Idaho's Mount Borah
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U.S. DEPARTMENT OF THE INTERIOR
BUREAU OF LAND MANAGEMENT
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Red Squirrel

Description: Red squirrels were named for their brownish red fur on their upper bodies. They also have white underbodies separated from the top by a dark stripe. They have light colored rings around their eyes, and their tails are somewhat bushy, but not as large as other tree squirrels. These little rodents are quick and full of energy. If you see one, it will very likely be darting around with jerky, very busy movements.  

Red Squirrel 
© John J. Mosesso, courtesy of /life.nbii.gov

 
Habitat: These little squirrels are found throughout Idaho’s forests. If you go camping on either BLM lands or other public lands in forested areas, you will probably see red squirrels darting through your campsite or nearby. 
 
Food: Red squirrels usually eat seeds from conifer cones, nuts, fungi, and fruits. Because they love to eat conifer seeds, they are a great help to forest ecosystems. By collecting cones for seeds, they help spread them and allow new conifer seeds to sprout. They do not hibernate in winter, so they must always work to store food for winter months. 

Fun Facts: Red squirrels store conifer cones in storage areas called middens. Red squirrels have been known to store up to 20,000 cones in one midden for winter food storage!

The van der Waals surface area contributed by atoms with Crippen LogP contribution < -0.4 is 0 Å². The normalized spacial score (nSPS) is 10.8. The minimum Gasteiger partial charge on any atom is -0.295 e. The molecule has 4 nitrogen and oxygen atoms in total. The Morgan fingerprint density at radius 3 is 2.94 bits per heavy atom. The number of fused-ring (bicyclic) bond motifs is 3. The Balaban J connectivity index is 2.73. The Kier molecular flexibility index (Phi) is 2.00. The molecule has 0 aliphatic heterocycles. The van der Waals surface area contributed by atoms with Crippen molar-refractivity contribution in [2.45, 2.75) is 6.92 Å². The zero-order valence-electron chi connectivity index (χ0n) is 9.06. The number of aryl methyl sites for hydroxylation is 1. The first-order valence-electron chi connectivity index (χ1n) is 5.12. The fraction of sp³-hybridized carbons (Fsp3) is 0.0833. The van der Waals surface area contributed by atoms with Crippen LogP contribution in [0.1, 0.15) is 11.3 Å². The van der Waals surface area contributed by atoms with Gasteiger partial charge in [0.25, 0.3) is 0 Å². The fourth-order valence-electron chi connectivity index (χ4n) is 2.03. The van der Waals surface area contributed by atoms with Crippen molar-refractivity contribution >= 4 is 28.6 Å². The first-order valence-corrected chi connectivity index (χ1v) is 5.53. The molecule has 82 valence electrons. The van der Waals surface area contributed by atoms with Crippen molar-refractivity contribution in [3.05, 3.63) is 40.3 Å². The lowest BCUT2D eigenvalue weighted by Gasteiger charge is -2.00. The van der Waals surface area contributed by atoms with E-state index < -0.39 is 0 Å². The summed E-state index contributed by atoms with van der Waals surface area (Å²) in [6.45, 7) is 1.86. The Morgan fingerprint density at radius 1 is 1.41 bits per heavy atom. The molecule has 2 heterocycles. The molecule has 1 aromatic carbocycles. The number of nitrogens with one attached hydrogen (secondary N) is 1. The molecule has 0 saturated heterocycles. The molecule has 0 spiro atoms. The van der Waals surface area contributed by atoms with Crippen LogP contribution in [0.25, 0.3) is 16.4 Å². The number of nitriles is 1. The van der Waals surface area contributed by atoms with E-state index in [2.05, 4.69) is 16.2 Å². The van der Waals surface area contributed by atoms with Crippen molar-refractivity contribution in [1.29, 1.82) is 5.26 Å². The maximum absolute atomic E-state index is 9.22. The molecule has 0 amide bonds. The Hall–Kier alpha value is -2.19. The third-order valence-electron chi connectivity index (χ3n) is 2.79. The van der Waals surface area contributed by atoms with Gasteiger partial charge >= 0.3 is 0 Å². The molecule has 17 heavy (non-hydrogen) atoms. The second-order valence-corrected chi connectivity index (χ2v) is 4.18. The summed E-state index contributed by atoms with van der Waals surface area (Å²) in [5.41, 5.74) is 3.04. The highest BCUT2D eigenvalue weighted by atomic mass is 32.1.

red squirrel
©2006 Charles H. Warren, Courtesy of life.nbii.gov


Environmental Education:
Wildlife Species 


 

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Injured Wildlife
Wildlife Science in the BLM


Herbivore Mammals

Jackrabbit
Pygmy rabbit
Desert cottontail
Beaver
Eastern gray squirrel
Red squirrel
Chipmunk
Deer mouse
Kangaroo rat
Meadow vole
Mule deer
Elk
Bighorn sheep
American pronghorn
Moose


Carnivore Mammals

Bobcat
American badger
River otter
Red fox
Long-tailed weasel
Coyote
Grizzly bear
Mountain lion


Amphibians

Salamanders

Long-toed salamander
Idaho giant salamander
Coeur d'Alene salamander

Frogs and Toads

American bullfrog
Columbia spotted frog
Western toad
Northern leopard frog
Pacific tree frog
Great Basin spadefoot

Reptiles

Snakes

Painted turtle
Northern alligator lizard
Mohave black-collared lizard
Short-horned lizard
Desert horned lizard
Sagebrush lizard
Western fence lizard
Western skink
Side-blotched lizard
Longnosed leopard lizard
Western whiptail


Bats

Western pipistrelle
Western small-footed myotis
Little brown bat
Yuma myotis
Townsend's big-eared bat
Hoary bat
Silver-haired bat
Fringed myotis
Pallid bat

Sensitive Species (not a complete list)

Greater sage-grouse
Pygmy rabbit
No. Idaho ground squirrel
So. Idaho ground squirrel
Canada lynx
Grizzly bear
Selkirk Mtns. woodland caribou
Kootenai White River sturgeon
Bull trout
Sockeye salmon
Chinook salmon
Steelhead trout
Yellow-billed cuckoo


Birds

Waterfowl
Raptors
Songbirds

Fish